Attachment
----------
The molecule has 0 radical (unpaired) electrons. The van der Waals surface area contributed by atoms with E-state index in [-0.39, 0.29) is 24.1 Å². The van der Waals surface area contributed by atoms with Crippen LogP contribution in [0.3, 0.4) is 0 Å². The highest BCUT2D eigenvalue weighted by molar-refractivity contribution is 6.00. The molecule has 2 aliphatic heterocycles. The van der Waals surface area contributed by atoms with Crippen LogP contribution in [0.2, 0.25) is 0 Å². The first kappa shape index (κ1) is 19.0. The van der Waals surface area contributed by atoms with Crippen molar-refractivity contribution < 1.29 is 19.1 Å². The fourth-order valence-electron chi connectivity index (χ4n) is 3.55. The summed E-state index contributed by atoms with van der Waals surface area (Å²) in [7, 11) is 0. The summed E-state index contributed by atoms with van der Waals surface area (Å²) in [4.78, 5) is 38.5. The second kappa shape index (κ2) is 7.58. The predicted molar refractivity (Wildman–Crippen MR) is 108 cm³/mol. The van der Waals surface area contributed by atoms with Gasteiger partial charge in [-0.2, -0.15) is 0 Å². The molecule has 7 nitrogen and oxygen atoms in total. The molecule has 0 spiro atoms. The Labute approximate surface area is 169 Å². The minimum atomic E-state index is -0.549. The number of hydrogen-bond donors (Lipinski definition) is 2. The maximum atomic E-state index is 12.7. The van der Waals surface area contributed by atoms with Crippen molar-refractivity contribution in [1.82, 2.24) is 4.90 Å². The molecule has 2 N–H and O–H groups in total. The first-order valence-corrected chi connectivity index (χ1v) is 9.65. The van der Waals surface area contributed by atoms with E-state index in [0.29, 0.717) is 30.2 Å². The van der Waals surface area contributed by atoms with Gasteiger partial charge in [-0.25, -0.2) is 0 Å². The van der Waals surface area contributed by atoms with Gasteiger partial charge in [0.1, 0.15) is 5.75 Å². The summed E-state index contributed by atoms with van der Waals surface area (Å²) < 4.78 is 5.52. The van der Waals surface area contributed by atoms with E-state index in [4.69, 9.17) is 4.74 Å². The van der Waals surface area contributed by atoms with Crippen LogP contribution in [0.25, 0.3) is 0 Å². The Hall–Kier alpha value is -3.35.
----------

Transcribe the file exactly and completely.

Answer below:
The molecule has 0 radical (unpaired) electrons. The van der Waals surface area contributed by atoms with E-state index in [-0.39, 0.29) is 24.1 Å². The van der Waals surface area contributed by atoms with Crippen LogP contribution in [0.3, 0.4) is 0 Å². The highest BCUT2D eigenvalue weighted by molar-refractivity contribution is 6.00. The molecule has 2 aliphatic heterocycles. The van der Waals surface area contributed by atoms with Crippen LogP contribution in [0.2, 0.25) is 0 Å². The first kappa shape index (κ1) is 19.0. The van der Waals surface area contributed by atoms with Crippen molar-refractivity contribution < 1.29 is 19.1 Å². The fourth-order valence-electron chi connectivity index (χ4n) is 3.55. The summed E-state index contributed by atoms with van der Waals surface area (Å²) in [7, 11) is 0. The summed E-state index contributed by atoms with van der Waals surface area (Å²) in [4.78, 5) is 38.5. The second kappa shape index (κ2) is 7.58. The predicted molar refractivity (Wildman–Crippen MR) is 108 cm³/mol. The van der Waals surface area contributed by atoms with Gasteiger partial charge in [-0.2, -0.15) is 0 Å². The molecule has 7 nitrogen and oxygen atoms in total. The molecule has 0 spiro atoms. The Labute approximate surface area is 169 Å². The minimum atomic E-state index is -0.549. The number of hydrogen-bond donors (Lipinski definition) is 2. The maximum atomic E-state index is 12.7. The van der Waals surface area contributed by atoms with Crippen molar-refractivity contribution in [1.82, 2.24) is 4.90 Å². The molecule has 2 N–H and O–H groups in total. The first-order valence-corrected chi connectivity index (χ1v) is 9.65. The van der Waals surface area contributed by atoms with E-state index in [0.29, 0.717) is 30.2 Å². The van der Waals surface area contributed by atoms with Gasteiger partial charge in [-0.25, -0.2) is 0 Å². The van der Waals surface area contributed by atoms with Gasteiger partial charge in [0.1, 0.15) is 5.75 Å². The summed E-state index contributed by atoms with van der Waals surface area (Å²) < 4.78 is 5.52. The van der Waals surface area contributed by atoms with E-state index in [4.69, 9.17) is 4.74 Å². The van der Waals surface area contributed by atoms with Crippen LogP contribution in [0.25, 0.3) is 0 Å². The Hall–Kier alpha value is -3.35.